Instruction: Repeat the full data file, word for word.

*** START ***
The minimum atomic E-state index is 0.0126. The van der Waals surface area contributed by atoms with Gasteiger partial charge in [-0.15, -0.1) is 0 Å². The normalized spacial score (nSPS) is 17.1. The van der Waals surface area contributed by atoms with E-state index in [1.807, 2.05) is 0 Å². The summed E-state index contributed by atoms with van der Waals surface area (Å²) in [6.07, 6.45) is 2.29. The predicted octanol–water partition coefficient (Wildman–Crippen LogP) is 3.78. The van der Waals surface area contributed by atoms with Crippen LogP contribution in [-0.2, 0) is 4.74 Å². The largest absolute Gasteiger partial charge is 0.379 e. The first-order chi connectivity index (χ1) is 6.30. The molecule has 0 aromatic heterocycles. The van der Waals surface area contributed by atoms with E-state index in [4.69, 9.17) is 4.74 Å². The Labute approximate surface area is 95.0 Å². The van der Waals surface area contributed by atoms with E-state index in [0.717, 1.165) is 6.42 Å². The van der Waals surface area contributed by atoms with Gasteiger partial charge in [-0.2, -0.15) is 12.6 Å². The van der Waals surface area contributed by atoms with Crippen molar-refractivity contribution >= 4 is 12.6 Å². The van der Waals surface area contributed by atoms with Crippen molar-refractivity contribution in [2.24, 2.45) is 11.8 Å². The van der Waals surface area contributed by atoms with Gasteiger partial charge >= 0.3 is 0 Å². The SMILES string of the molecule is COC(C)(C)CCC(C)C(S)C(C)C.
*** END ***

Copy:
The minimum atomic E-state index is 0.0126. The van der Waals surface area contributed by atoms with Gasteiger partial charge in [-0.15, -0.1) is 0 Å². The normalized spacial score (nSPS) is 17.1. The van der Waals surface area contributed by atoms with E-state index in [1.807, 2.05) is 0 Å². The summed E-state index contributed by atoms with van der Waals surface area (Å²) in [6.07, 6.45) is 2.29. The predicted octanol–water partition coefficient (Wildman–Crippen LogP) is 3.78. The van der Waals surface area contributed by atoms with Crippen LogP contribution in [-0.2, 0) is 4.74 Å². The largest absolute Gasteiger partial charge is 0.379 e. The first-order chi connectivity index (χ1) is 6.30. The molecule has 0 aromatic heterocycles. The van der Waals surface area contributed by atoms with E-state index in [4.69, 9.17) is 4.74 Å². The Labute approximate surface area is 95.0 Å². The van der Waals surface area contributed by atoms with E-state index in [0.717, 1.165) is 6.42 Å². The van der Waals surface area contributed by atoms with Gasteiger partial charge in [-0.2, -0.15) is 12.6 Å². The van der Waals surface area contributed by atoms with Crippen molar-refractivity contribution >= 4 is 12.6 Å². The van der Waals surface area contributed by atoms with Crippen molar-refractivity contribution in [2.24, 2.45) is 11.8 Å². The van der Waals surface area contributed by atoms with Gasteiger partial charge >= 0.3 is 0 Å². The SMILES string of the molecule is COC(C)(C)CCC(C)C(S)C(C)C.